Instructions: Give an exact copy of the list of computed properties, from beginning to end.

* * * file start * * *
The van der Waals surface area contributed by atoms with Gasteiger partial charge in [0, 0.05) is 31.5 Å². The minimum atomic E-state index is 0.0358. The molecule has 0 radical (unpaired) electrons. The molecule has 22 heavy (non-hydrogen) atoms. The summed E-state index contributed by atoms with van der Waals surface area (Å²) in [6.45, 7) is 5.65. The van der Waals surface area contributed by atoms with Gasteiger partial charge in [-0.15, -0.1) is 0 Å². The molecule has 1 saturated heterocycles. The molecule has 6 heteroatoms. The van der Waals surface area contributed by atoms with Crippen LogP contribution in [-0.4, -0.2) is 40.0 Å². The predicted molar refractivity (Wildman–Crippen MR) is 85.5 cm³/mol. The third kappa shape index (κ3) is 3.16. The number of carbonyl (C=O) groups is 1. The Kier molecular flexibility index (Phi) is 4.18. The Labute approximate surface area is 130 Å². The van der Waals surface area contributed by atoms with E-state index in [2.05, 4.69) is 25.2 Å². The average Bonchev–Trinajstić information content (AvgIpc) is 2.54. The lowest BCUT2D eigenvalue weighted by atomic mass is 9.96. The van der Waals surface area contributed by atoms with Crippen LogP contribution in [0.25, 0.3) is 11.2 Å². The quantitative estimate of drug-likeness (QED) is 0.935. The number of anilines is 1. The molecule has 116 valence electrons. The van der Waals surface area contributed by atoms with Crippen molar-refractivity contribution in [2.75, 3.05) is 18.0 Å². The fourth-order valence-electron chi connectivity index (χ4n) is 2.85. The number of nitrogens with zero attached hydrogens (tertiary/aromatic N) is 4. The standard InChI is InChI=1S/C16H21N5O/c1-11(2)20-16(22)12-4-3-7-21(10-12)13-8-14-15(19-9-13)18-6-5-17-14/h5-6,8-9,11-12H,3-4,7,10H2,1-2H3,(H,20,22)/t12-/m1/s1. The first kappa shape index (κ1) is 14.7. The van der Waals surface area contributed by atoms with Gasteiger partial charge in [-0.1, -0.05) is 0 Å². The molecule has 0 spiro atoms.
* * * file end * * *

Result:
The van der Waals surface area contributed by atoms with Gasteiger partial charge in [0, 0.05) is 31.5 Å². The minimum atomic E-state index is 0.0358. The molecule has 0 radical (unpaired) electrons. The molecule has 22 heavy (non-hydrogen) atoms. The summed E-state index contributed by atoms with van der Waals surface area (Å²) in [6.45, 7) is 5.65. The van der Waals surface area contributed by atoms with Gasteiger partial charge in [-0.15, -0.1) is 0 Å². The molecule has 1 saturated heterocycles. The molecule has 6 heteroatoms. The van der Waals surface area contributed by atoms with Crippen LogP contribution in [-0.4, -0.2) is 40.0 Å². The predicted molar refractivity (Wildman–Crippen MR) is 85.5 cm³/mol. The third kappa shape index (κ3) is 3.16. The number of carbonyl (C=O) groups is 1. The Kier molecular flexibility index (Phi) is 4.18. The Labute approximate surface area is 130 Å². The van der Waals surface area contributed by atoms with E-state index in [2.05, 4.69) is 25.2 Å². The average Bonchev–Trinajstić information content (AvgIpc) is 2.54. The lowest BCUT2D eigenvalue weighted by atomic mass is 9.96. The van der Waals surface area contributed by atoms with Crippen LogP contribution in [0.25, 0.3) is 11.2 Å². The quantitative estimate of drug-likeness (QED) is 0.935. The number of anilines is 1. The molecule has 116 valence electrons. The van der Waals surface area contributed by atoms with Crippen molar-refractivity contribution in [2.75, 3.05) is 18.0 Å². The fourth-order valence-electron chi connectivity index (χ4n) is 2.85. The number of nitrogens with zero attached hydrogens (tertiary/aromatic N) is 4. The standard InChI is InChI=1S/C16H21N5O/c1-11(2)20-16(22)12-4-3-7-21(10-12)13-8-14-15(19-9-13)18-6-5-17-14/h5-6,8-9,11-12H,3-4,7,10H2,1-2H3,(H,20,22)/t12-/m1/s1. The first kappa shape index (κ1) is 14.7. The van der Waals surface area contributed by atoms with Gasteiger partial charge in [-0.1, -0.05) is 0 Å². The molecule has 0 spiro atoms.